So even though I know the cold will affect my speed and I know the frequent breaks will decrease it some more, I still don’t like that fact.  Every so often I decide to push things a bit and today was that day.  So there won’t be many pics here, but to be honest it’s not a terribly interesting route.

I did take a pic while crossing Cedar Run, near Brentsville.  In the water, you can make out the shadow of the photographer.

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About a mile later I came across Broad Run and took a similar pic.  I decided to play with the colors on this one to help bring out the greens and make it look less dreary.

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And since I was feeling artsy, I tried an unusual photo angle on the Broad Run bridge. I didn’t notice it at the time, but those three bags are Sunday editions of the Washington Post.  How they ended up together on this bridge is anyone’s guess.  The black tape is a similar mystery, though less unusual.

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The breeze I spoke of was at my back on the way home, which made for some quick times.  One of my Strava segments was at a pace of 20.8 mph!  I was then immediately deflated when I saw that was only good for 28th all time.  Still, anything over 20 mph for me means I’m either going very fast or hanging onto the bumper of a car.

Old Man Winter is scheduled to make a reappearance tomorrow, so it will probably be a few days before another ride is possible.  Until then, I’ll stare at my digitally altered picture of Broad Run and tell myself Spring is right around the corner.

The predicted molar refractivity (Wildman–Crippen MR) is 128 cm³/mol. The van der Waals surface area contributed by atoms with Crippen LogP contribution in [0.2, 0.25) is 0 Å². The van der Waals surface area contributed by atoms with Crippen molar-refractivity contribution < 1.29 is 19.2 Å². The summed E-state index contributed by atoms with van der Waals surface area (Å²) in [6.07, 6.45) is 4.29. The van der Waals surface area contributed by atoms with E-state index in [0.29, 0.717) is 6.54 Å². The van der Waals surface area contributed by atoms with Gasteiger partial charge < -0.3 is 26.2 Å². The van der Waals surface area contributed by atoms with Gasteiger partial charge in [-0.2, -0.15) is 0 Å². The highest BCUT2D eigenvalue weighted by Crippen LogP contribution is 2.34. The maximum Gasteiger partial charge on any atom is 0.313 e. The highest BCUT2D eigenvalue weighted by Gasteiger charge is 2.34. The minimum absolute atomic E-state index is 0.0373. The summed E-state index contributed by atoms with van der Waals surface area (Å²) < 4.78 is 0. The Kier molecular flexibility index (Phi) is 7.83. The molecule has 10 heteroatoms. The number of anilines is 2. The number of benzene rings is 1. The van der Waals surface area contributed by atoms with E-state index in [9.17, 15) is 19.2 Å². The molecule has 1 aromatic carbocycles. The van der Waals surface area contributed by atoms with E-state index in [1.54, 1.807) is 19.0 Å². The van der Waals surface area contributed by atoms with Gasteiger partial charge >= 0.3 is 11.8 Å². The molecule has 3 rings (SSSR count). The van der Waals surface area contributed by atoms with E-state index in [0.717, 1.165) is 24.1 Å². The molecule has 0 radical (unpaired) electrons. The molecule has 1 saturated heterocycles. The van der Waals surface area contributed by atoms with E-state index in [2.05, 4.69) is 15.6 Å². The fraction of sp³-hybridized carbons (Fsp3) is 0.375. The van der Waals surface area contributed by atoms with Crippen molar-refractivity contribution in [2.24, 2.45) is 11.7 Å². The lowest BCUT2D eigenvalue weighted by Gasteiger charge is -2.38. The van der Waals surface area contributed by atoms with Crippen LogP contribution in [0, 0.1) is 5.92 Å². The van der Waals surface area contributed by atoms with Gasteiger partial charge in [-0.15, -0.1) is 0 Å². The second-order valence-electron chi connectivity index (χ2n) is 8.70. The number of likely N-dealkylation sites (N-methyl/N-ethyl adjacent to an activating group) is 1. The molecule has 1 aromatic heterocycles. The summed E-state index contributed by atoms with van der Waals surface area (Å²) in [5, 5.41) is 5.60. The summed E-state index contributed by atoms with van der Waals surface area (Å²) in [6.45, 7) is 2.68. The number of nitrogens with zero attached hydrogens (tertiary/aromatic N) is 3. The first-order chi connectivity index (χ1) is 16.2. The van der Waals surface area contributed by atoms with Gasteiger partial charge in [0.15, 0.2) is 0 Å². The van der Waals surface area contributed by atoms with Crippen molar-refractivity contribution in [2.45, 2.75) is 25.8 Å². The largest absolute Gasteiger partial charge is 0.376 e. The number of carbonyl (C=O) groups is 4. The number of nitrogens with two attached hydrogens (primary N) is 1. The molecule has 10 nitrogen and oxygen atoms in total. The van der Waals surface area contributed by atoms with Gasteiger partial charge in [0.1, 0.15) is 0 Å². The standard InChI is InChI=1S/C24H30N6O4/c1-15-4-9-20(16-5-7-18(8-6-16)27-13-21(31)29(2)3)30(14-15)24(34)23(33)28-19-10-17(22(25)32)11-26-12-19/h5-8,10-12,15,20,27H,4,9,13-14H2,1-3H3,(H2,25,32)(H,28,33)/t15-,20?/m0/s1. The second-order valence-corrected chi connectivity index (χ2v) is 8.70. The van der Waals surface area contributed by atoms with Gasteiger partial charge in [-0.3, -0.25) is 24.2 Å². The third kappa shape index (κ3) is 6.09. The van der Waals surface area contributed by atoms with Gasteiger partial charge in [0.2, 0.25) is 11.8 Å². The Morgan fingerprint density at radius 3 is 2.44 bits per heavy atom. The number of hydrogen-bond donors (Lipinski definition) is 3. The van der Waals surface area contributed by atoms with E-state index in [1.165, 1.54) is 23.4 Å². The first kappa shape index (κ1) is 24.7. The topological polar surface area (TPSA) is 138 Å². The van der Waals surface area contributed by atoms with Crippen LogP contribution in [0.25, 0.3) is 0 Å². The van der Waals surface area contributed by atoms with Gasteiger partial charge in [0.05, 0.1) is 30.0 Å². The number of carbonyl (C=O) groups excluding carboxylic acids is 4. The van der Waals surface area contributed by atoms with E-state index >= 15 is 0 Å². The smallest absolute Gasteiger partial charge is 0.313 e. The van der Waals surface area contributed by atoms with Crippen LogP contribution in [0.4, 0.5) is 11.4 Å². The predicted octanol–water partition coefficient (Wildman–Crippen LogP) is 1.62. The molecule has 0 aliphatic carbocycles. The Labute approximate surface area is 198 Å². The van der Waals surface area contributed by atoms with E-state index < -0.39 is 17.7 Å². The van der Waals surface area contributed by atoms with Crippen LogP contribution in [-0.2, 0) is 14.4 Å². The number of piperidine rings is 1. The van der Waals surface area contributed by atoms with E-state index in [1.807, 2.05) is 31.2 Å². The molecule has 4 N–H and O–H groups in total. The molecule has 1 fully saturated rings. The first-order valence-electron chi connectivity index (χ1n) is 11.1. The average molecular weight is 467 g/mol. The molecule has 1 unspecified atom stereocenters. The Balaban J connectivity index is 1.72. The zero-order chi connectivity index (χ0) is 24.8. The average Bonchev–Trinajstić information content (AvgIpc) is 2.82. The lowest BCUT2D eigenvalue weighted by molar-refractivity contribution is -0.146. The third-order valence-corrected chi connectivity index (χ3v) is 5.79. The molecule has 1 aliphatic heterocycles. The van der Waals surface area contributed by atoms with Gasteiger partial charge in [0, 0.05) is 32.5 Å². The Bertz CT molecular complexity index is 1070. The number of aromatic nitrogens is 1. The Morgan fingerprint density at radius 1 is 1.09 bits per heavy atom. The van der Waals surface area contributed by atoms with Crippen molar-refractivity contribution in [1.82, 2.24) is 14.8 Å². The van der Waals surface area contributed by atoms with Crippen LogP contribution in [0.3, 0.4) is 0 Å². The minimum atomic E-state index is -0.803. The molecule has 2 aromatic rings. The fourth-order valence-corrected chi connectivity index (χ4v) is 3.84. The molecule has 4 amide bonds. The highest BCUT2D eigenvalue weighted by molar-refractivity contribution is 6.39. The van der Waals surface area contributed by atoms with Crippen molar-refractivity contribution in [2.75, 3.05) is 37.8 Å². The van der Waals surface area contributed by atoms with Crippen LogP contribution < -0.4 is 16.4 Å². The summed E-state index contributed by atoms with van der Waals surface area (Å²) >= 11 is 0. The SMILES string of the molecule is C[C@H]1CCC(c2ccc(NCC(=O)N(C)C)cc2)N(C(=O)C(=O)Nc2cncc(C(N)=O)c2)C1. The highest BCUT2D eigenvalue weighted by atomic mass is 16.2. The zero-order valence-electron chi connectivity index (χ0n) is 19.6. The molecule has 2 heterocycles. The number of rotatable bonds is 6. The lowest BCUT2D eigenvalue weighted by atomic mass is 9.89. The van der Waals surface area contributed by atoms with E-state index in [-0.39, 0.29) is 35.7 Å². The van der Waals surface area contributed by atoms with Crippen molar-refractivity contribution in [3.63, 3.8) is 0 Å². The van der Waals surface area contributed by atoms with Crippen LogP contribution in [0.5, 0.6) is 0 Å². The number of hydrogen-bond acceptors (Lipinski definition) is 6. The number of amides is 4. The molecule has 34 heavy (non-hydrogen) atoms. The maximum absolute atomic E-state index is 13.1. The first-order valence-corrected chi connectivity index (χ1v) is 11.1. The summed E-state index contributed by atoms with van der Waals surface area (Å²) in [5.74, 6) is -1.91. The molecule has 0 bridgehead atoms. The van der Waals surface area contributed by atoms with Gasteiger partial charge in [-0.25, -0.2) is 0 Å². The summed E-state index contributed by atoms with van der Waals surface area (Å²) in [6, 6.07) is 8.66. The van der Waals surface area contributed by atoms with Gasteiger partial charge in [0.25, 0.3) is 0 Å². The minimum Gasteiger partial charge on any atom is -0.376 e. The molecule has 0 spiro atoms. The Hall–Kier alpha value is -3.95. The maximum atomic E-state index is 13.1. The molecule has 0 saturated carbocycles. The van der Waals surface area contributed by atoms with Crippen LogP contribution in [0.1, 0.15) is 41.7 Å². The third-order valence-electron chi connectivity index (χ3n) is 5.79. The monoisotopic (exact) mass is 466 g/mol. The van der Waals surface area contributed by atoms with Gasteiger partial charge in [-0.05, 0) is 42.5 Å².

Gloom Ride

Quantico CreekBack in college, this time of year was referred to as “Gloom Period.”  It got its name from the fact that things were pretty gloomy around the place.  There wasn’t much to look forward to and the weather didn’t cooperate to raise our spirits.  Christmas was over and the decorations had come down.  Summer (Spring, for that matter) seemed a long way off.  The sky was gray, the buildings were gray, and our uniforms were gray.

You might say it was gloomy.  We certainly did.

Anyway, those of us in the Northern Hemisphere are all at various stages in our gloom period.  Here in Virginia, things are more brown than gray, but it’s still difficult to imagine warm days in the saddle.  Heck, we just got through dealing with something called a polar vortex.  So in honor of Gloom Period, pictures from Sunday’s ride are presented in black and white.